His frank admission came as he assessed the formidable challenges associated with meeting IMO’s carbon reduction aims, first by 2030 and then by 2050.
These will be discussed at the Marine Environment Protection Committee’s (MEPC) next meeting in May. The dates are those set by the IMO by which time it hopes that its carbon-reducing ambitions will be realised – 40% by 2030 and at least 50% by 2050 compared with 2008 levels.
But there is a very long way to go to prepare “the recipe”. A methodology for calculating the volume of carbon emissions from ships in 2008 is still being debated and this forms the very basis of the future reduction targets. There are also question marks around the composition of the indices – energy efficiency design index (EEDI) and Energy Efficiency Operational Index (EEOI) – and how to calculate and verify a 5% improvement in fuel consumption, for example, when ships operate in many different conditions including speed, draught, weather and degree of hull fouling, to name but a few.
Oftedal, who is also Specialist Director at the Department for Marine Management and Pollution Control at the Norwegian Ministry of Climate and Environment, revealed that the MEPC will consider a mix of mandatory and voluntary measures proposed by member states when it meets in May, This is a key stage of the IMO’s “initial strategy” which has been developed for the five-year period between 2018 and 2023 when essential building blocks are being put in place for the 2030 and 2050 watersheds. These will include short-, mid- and long-term measures.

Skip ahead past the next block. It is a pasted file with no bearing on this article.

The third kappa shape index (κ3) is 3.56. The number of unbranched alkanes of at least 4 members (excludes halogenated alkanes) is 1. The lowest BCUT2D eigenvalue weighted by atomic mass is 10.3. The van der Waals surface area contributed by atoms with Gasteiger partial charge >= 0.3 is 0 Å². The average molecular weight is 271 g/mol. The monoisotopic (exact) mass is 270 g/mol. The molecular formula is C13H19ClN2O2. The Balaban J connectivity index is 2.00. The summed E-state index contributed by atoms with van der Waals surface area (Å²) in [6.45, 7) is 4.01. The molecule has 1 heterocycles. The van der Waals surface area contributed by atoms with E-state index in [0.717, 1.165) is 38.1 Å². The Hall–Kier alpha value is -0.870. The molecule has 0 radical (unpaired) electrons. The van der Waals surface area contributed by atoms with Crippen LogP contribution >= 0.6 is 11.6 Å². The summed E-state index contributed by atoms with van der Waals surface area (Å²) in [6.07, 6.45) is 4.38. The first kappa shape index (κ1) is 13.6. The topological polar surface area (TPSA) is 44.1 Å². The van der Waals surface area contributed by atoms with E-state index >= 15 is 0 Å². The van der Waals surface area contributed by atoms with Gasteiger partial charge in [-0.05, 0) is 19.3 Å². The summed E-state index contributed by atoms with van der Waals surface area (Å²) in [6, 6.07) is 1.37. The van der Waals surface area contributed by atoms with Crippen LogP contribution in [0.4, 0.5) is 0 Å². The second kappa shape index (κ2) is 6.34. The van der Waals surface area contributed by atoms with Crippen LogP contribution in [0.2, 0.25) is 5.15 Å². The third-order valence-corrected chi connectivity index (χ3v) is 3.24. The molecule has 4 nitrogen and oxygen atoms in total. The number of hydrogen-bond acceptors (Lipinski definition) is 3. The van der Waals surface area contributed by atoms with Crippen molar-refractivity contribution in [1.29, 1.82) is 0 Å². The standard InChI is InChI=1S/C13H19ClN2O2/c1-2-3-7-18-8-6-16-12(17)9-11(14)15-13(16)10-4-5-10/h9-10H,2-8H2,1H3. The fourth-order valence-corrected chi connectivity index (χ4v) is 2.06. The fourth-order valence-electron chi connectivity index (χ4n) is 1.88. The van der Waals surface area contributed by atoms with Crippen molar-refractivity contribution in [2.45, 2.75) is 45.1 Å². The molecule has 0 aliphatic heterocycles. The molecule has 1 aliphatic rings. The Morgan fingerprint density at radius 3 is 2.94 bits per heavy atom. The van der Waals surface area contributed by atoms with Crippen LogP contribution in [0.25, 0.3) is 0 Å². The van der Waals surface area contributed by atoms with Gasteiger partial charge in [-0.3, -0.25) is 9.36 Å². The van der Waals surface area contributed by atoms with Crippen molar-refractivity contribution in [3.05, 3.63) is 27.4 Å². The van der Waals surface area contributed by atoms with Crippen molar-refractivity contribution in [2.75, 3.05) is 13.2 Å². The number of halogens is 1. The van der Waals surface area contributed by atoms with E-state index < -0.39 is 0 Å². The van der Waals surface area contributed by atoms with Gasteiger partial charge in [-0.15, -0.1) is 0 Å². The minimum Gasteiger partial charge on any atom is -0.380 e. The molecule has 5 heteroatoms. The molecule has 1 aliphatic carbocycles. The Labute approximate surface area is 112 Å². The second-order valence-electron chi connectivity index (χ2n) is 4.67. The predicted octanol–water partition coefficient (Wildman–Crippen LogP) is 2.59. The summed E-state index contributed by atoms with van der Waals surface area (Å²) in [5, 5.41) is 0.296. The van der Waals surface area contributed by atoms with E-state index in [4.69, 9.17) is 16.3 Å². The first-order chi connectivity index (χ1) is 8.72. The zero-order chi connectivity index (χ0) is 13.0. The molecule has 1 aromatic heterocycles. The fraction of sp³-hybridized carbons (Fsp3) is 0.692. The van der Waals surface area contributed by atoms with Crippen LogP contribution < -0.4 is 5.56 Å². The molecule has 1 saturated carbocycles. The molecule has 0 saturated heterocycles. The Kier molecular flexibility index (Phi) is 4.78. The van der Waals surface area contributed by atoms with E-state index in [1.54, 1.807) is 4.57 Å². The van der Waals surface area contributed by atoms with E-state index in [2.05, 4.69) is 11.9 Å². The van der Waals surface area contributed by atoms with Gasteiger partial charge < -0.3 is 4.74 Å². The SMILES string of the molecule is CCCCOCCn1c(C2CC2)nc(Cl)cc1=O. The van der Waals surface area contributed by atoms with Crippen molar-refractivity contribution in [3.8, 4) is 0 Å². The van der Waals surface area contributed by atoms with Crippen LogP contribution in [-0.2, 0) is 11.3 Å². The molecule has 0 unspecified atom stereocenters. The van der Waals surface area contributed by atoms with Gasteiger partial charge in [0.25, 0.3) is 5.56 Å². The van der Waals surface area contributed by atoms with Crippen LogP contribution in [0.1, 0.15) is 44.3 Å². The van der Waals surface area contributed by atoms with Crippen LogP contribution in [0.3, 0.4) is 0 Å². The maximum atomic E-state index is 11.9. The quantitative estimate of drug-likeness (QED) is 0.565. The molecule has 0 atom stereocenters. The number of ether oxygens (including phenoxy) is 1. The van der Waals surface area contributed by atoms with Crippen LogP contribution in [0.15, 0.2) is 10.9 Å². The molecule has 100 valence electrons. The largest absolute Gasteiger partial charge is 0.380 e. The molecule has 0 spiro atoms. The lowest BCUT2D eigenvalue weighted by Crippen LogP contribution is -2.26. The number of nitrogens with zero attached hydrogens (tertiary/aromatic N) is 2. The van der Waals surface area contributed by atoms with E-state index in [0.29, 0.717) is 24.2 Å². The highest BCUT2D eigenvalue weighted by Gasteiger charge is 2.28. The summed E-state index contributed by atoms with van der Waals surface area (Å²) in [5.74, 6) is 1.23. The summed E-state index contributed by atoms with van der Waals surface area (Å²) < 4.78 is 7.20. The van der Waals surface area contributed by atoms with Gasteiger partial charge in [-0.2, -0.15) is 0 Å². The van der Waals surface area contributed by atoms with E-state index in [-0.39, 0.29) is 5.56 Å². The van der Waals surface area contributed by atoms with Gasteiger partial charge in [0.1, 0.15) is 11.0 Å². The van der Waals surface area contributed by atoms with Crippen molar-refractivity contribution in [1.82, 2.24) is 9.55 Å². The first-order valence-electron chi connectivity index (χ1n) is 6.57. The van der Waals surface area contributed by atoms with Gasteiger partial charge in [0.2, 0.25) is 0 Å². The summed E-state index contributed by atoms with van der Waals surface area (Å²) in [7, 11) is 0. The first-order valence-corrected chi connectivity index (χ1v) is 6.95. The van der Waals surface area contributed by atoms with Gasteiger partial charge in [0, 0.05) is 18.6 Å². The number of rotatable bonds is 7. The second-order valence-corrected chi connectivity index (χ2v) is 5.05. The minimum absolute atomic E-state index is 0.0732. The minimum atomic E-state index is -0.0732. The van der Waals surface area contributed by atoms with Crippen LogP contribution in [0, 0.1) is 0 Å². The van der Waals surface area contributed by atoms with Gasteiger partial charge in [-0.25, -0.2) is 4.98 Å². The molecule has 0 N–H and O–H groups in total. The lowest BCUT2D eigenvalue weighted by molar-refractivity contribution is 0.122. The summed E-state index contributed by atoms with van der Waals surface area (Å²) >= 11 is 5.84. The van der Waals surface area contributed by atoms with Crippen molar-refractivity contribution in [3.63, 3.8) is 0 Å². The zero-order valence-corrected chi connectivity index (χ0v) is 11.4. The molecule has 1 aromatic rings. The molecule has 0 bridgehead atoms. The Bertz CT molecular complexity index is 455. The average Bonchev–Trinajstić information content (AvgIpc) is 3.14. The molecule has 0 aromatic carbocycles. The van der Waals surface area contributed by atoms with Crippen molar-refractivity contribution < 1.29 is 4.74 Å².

Learn more about shipping and the environmenty at the Sea Asia Parliamentary Debate in Singapore - "This house believes too much is expected of the shipping industry on environmental matters"
According to Jasper Faber, manager of transport at research consultancy CE Delft and one of the authors of the IMO’s Third Greenhouse Gas Study 2014, four proposals are already up for discussion at the May meeting. Denmark will propose a goal-based measure in which a ship’s EEOI or Annual Efficiency Ratio would have to achieve a certain reduction when compared with the EEDI reference point. Any efficiency improving measures could be used.
Japan will also propose a goal-based improvement for existing ships based on design efficiency from the maximum continuous rated power versus speed curve. This approach would involve limiting engine power, although this could be manually overridden by ships’ masters in heavy weather, for example.
The Clean Shipping Coalition, an environmental organisation, will propose limits on ship speeds calculated on the basis of an annual average speed which should not exceed a limit based on 2015 annual averages for specific ship types. France will also propose speed limits based on fuel collection data: ships would not be allowed to burn more fuel annually compared with 2019.
Three of these four proposals involve speed reductions – moves that effectively reduce the world fleet’s carrying capacity and, on the face of it, would imply that more ships will need to be built, generating large volumes of additional carbon creation. However, others point out that the power-speed curve is a roughly cubic relationship, so slower ships use disproportionately less fuel.
As one observer commented at the conference: “If you thought 2020 was complicated, try greenhouse gas!”